Rays of Hope (extended)
I was in high school when I first started working for the powers that be. A helicopter landed in my hometown, carrying a few mid-level military officers (Brits, Dutch, Germans) that worked for the OSCE Special Monitoring Mission. The task force had been charged with setting up a base of operations for monitoring the then-recent ‘civil’ war in Yugoslavia. Desperate for local interpreters, the group was directed by the mayor to my bilingual high school – and in turn, the principal summoned me from class to accompany the delegation, who asked if I would be willing to work for them part-time as a liaison/interpreter/office manager as they set up an office in my town.
Over the years that followed, I worked for the OSCE, then for a military contractor that supplied interpreters to the US Army in Eastern Europe theaters of operation. I worked with Army/AF/Marine units. I recruited a classmate to work for AF Intel, saw bored and listless Marines operate drones (then a relatively novel concept) over Bosnia. Worked with an NGO who had come to my country to teach the locals about the wonders of the US stock market. Met NCOs who had been given a choice: 10 years in Federal penitentiary or 20 years in the Army (my friend had the misfortune of being caught boosting 18-wheeler rigs, and refused to name his fence). He became a heavily decorated gunnery sergeant, veteran of Gulf War I, who taught armored cavalry units how to shoot and maneuver throughout Europe.
My country spent a solid 20 years licking the bootheel of its erstwhile official mortal enemies in an attempt to integrate itself better with the EU and ‘Western values’ -- including ascension to NATO and a boatload of (pointless) military spending. This is all the more laughable as at the time, some military analysts calculated that the military could withstand a full assault from the Yugoslav army for about 30 minutes... The days of military viability were centuries in the past. Our markets were dumped with subsidized EU agricultural products, destroying much of the smaller local agricultural producers. Anyone with any skill/talent/language ability fled the country as soon as they gained their (highly respected and good-quality) university degrees to seek work in the UK, Germany, France, etc.. At least a quarter (if not half) of my high school class are now expats. Whenever I go home, all my relatives lament the distance of my domicile, but take great pains to tell me not to consider moving home.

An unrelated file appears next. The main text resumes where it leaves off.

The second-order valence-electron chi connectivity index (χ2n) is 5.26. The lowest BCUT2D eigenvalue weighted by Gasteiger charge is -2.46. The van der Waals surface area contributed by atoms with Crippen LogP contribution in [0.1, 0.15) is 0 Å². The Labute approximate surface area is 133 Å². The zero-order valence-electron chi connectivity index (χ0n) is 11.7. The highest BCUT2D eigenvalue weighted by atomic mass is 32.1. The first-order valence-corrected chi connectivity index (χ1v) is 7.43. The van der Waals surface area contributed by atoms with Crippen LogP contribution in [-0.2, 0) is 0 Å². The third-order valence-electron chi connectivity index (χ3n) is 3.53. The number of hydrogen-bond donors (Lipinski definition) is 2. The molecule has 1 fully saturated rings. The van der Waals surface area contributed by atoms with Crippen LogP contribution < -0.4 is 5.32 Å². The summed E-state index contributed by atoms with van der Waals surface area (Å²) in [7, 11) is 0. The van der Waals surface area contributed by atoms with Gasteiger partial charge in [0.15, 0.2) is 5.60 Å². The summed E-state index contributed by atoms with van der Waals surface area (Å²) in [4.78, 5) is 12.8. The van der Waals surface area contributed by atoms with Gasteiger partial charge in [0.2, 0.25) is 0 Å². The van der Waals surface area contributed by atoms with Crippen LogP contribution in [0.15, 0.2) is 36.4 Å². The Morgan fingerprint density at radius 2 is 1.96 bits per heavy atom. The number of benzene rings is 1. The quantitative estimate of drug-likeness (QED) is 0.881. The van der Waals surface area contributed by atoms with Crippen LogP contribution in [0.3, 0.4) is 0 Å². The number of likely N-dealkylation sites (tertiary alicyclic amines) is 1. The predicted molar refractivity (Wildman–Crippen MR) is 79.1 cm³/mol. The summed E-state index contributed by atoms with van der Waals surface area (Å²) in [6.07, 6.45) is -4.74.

I am writing this sitting at a newly opened outdoor bar in a small village. The proprietor explained to me that he opened this place not really to make money, but to have a business to give to his son and to try to create something new, something different in this sleepy little corner of the country. He was beset at all steps of the way by regional and local bureaucrats, tax officials and petty neighbors/competitors who continually called the cops on him (who apologetically showed up, conceded that nothing was wrong but they were obliged to respond to a ‘resident report’). Denied a building permit for an establishment in a commercial zone, he converted a railroad restaurant car into a bar and installed portable toilets on an empty lot. The long-established restaurant/bar next door closed at 9 (despite its stated hours through midnight), while he still has several dozen guests right now, well past midnight.
The indomitable spirit of entrepreneurship, innovation and a genuine desire to improve the local/regional/national/continental state of affairs is still flickering. The millions of residents who were suckered into Swiss-franc mortgages (due to the massive appreciation of the CHF versus the local currency, EVERYONE is now deeply underwater, forced to squeeze out monthly payments 2x greater than what they thought they signed up for a few years ago) are about to get some relief as Parliament finalized laws forcing the issuing banks to absorb much of the losses.
This is by no means a panacea. The government is still deeply corrupt, nepotistic and continues to run a fiat Ponzi. Its supermajority in congress was achieved in part by promising/granting social benefits, passports and voting rights to nationals living outside its borders (amounting to almost 50% of in-country population). Imagine the US.GOV granting Social Security and voting rights to all Mexican citizens (a little less than half of US population) on the grounds they shared linguistic and cultural bonds with current US citizens. The Prime Minister continues to grossly enrich his family and friends – his son was among the heads of state / world-class athletes / Pope / etc. in attendance at the World Cup finals in Brazil (guy in crimson tie pensively listening to the Putin-Merkel dialogue, flanked by dude in dopey black-rimmed glasses).